The University of Pittsburgh head and neck cancer case–control study is supported by US National Institutes of Health grants P50CA097190 and P30CA047904. The Carolina Head and Neck Cancer Study (CHANCE) was supported by the National Cancer Institute (R01CA90731). The Head and Neck Genome Project (GENCAPO) was supported by the Fundação de Amparo à Pesquisa do Estado de São Paulo (FAPESP; grants 04/12054-9 and 10/51168-0). The authors thank all the members of the GENCAPO team. The HN5000 study was funded by the National Institute for Health Research (NIHR) under its Programme Grants for Applied Research scheme (RP-PG-0707-10034); the views expressed in this publication are those of the author(s) and not necessarily those of the NHS, the NIHR or the UK Department of Health. The Toronto study was funded by the Canadian Cancer Society Research Institute (020214) and the National Cancer Institute (U19CA148127) and by the Cancer Care Ontario Research Chair. The Alcohol-Related Cancers and Genetic Susceptibility Study in Europe (ARCAGE) was funded by the European Commission's fifth framework programme (QLK1-2001-00182), the Italian Association for Cancer Research, Compagnia di San Paolo/FIRMS, Region Piemonte and Padova University (CPDA057222). The Rome Study was supported by the Associazione Italiana per la Ricerca sul Cancro (AIRC) awards IG 2011 10491 and IG 2013 14220 to S.B. and by Fondazione Veronesi to S.B. The IARC Latin American study was funded by the European Commission INCO-DC programme (IC18-CT97-0222), with additional funding from Fondo para la Investigación Científica y Tecnológica (Argentina) and the Fundação de Amparo à Pesquisa do Estado de São Paulo (01/01768-2). The IARC Central Europe study was supported by the European Commission's INCO-COPERNICUS Program (IC15-CT98-0332), US NIH/National Cancer Institute grant CA92039 and World Cancer Research Foundation grant WCRF 99A28.The IARC Oral Cancer Multicenter study was funded by grant S06 96 202489 05F02 from Europe against Cancer; grants FIS 97/0024, FIS 97/0662 and BAE 01/5013 from Fondo de Investigaciones Sanitarias, Spain; the UICC Yamagiwa-Yoshida Memorial International Cancer Study; the National Cancer Institute of Canada; Associazione Italiana per la Ricerca sul Cancro; and the Pan-American Health Organization. Coordination of the EPIC study is financially supported by the European Commission (DG SANCO) and the International Agency for Research on Cancer.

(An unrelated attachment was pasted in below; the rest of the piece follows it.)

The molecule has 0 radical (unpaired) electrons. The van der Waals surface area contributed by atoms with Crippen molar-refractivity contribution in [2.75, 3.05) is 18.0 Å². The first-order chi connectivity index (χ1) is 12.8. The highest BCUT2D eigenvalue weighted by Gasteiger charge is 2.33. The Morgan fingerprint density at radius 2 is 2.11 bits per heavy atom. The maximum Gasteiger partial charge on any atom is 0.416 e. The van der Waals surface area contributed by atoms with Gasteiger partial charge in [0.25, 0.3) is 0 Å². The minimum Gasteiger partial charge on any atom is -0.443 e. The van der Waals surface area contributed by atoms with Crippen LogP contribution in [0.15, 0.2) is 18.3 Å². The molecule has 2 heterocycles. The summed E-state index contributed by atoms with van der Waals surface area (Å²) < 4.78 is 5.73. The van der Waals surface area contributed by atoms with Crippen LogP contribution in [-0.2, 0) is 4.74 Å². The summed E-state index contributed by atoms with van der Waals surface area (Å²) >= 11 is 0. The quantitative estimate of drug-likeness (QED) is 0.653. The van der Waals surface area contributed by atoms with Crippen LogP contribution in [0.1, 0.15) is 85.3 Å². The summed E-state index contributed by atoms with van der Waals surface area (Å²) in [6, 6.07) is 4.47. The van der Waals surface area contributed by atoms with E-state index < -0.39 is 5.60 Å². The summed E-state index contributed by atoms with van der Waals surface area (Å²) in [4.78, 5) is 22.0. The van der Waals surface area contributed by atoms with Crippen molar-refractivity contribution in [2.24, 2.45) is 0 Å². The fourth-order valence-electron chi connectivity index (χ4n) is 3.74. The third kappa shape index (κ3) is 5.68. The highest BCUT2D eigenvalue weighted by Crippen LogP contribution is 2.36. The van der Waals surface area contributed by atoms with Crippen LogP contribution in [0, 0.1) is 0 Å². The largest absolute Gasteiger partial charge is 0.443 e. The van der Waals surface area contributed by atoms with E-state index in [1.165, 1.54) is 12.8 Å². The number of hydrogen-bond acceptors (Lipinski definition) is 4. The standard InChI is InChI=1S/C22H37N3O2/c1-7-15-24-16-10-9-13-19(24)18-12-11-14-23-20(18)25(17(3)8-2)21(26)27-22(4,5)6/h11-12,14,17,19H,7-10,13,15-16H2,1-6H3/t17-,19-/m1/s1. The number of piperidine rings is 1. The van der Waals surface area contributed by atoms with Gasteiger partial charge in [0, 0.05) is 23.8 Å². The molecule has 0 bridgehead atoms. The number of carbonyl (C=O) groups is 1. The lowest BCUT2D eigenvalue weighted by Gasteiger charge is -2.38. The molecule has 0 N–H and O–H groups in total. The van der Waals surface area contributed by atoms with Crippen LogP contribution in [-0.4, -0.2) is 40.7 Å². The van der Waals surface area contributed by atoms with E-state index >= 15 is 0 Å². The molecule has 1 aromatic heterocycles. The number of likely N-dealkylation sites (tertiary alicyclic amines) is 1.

• epidemiology
  • genetics research
  • genome-wide association studies
  • oral cancer